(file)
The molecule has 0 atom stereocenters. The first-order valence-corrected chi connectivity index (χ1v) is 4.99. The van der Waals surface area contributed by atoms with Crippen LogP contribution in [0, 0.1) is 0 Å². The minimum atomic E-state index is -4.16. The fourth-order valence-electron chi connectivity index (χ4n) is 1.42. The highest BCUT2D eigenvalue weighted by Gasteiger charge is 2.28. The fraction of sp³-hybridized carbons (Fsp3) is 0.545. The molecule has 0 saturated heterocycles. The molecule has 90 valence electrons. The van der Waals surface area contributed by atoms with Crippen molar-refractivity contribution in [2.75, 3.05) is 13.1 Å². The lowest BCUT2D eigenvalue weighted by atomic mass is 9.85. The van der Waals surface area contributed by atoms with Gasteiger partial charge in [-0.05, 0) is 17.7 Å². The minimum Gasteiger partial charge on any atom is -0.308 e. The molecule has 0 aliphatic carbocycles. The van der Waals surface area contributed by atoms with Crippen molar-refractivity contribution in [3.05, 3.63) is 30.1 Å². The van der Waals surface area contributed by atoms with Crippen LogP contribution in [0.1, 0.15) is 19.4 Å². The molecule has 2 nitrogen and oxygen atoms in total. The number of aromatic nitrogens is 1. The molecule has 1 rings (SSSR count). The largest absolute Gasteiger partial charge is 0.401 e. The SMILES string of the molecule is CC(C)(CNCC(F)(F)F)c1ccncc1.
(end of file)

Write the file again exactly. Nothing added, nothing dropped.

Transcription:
The molecule has 0 atom stereocenters. The first-order valence-corrected chi connectivity index (χ1v) is 4.99. The van der Waals surface area contributed by atoms with Crippen LogP contribution in [0, 0.1) is 0 Å². The minimum atomic E-state index is -4.16. The fourth-order valence-electron chi connectivity index (χ4n) is 1.42. The highest BCUT2D eigenvalue weighted by Gasteiger charge is 2.28. The fraction of sp³-hybridized carbons (Fsp3) is 0.545. The molecule has 0 saturated heterocycles. The molecule has 90 valence electrons. The van der Waals surface area contributed by atoms with Crippen molar-refractivity contribution in [2.75, 3.05) is 13.1 Å². The lowest BCUT2D eigenvalue weighted by atomic mass is 9.85. The van der Waals surface area contributed by atoms with Gasteiger partial charge in [-0.05, 0) is 17.7 Å². The minimum Gasteiger partial charge on any atom is -0.308 e. The molecule has 0 aliphatic carbocycles. The van der Waals surface area contributed by atoms with Crippen molar-refractivity contribution in [3.05, 3.63) is 30.1 Å². The van der Waals surface area contributed by atoms with Crippen LogP contribution in [0.1, 0.15) is 19.4 Å². The molecule has 2 nitrogen and oxygen atoms in total. The number of aromatic nitrogens is 1. The molecule has 1 rings (SSSR count). The largest absolute Gasteiger partial charge is 0.401 e. The SMILES string of the molecule is CC(C)(CNCC(F)(F)F)c1ccncc1.